Family budgets under stress due to COVID-19 pandemic

The coronavirus pandemic has greatly impacted not only the health, but also the economic sectors of all countries around the world and Poland is no different.

The extended closures of many sectors of the economy, including retail, entertainment, fitness and restaurant sectors have left many people in limbo, unsure of steady employment or plain unemployed.

Financial impact of the pandemic

“The first closure in modern history of economies on such a huge scale and shutting down of whole industries left up to 20 percent of people on the lowest incomes (depending on the country), jobless almost overnight,” notes Dariusz Świniarski, fund manager at BPS TFI, an investment fund company.

European countries whose GDPs rely more than 15 percent on tourism, such as Italy, Spain, and the UK, have recorded losses of 20 percent in the second quarter of this year. Comparatively, a decrease of 8.2 percent of GDP in the second quarter of 2020, in Poland, looks relatively positive. Although unemployment has increased slightly, from 5 percent at the end of 2019 to 6.1 percent in June 2020, more people (160,000) lost jobs as compared to new employment in the first half of 2020. The unemployment rate remained the same at the end of the third quarter of 2020.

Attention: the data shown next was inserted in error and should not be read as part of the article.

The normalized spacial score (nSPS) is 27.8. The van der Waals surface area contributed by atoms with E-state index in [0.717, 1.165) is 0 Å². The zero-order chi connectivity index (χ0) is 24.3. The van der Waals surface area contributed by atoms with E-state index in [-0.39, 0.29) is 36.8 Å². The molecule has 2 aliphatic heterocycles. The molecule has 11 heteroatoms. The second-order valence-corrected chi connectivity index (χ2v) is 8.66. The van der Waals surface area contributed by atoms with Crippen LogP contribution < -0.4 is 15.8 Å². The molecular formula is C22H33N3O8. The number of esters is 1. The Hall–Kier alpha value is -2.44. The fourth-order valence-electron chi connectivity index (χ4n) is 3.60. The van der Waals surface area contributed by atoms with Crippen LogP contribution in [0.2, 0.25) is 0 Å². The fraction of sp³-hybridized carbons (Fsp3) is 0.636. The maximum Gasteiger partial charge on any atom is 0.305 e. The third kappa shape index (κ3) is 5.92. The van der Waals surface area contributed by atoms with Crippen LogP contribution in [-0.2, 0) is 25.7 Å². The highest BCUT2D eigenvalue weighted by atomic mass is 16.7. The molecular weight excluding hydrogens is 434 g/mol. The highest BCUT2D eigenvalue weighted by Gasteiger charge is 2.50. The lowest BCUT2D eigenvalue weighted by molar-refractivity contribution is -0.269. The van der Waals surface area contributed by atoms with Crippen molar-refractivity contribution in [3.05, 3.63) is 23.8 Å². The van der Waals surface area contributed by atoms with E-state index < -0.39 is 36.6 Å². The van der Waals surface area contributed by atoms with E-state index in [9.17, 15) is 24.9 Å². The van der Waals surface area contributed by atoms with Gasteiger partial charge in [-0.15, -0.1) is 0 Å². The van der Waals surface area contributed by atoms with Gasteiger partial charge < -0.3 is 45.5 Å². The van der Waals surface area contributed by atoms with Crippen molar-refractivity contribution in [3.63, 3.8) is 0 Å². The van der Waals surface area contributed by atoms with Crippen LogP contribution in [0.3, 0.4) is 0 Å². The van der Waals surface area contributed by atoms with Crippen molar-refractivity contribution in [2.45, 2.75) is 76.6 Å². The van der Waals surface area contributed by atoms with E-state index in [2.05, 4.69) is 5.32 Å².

Financial experts claim that one should have at least three-months savings to cushion any potential employment hiccups, however a June 2019 report by Unum Insight indicates that merely 30 percent of Poles save regularly, while 27 percent do not have enough money to last them even a month in case of unexpected difficulties. Only 15 percent of Poles have financial cushions that could tie them over for more than six months.

Psychological cost of the pandemic

Since the end of the current pandemic is nowhere in sight and far-reaching economic consequences are hard to predict, an increasing number of people are experiencing symptoms of anxiety and depression.

According to a psychiatrist Elżbieta Bonder from Gedeon Medica clinic, having savings may provide some, albeit fleeting, comfort, because people know that the money will not last forever.

More affluent individuals, such as business owners, are not immune to financial worries either. They fear for their businesses, relationships with their customers and suppliers, and they worry about their employees.

Therefore the psychological cost of the pandemic is also high. “Disregarding or diminishing symptoms of anxiety or depression may lead to serious consequences, including suicide attempts,” warns Elżbieta Bonder.

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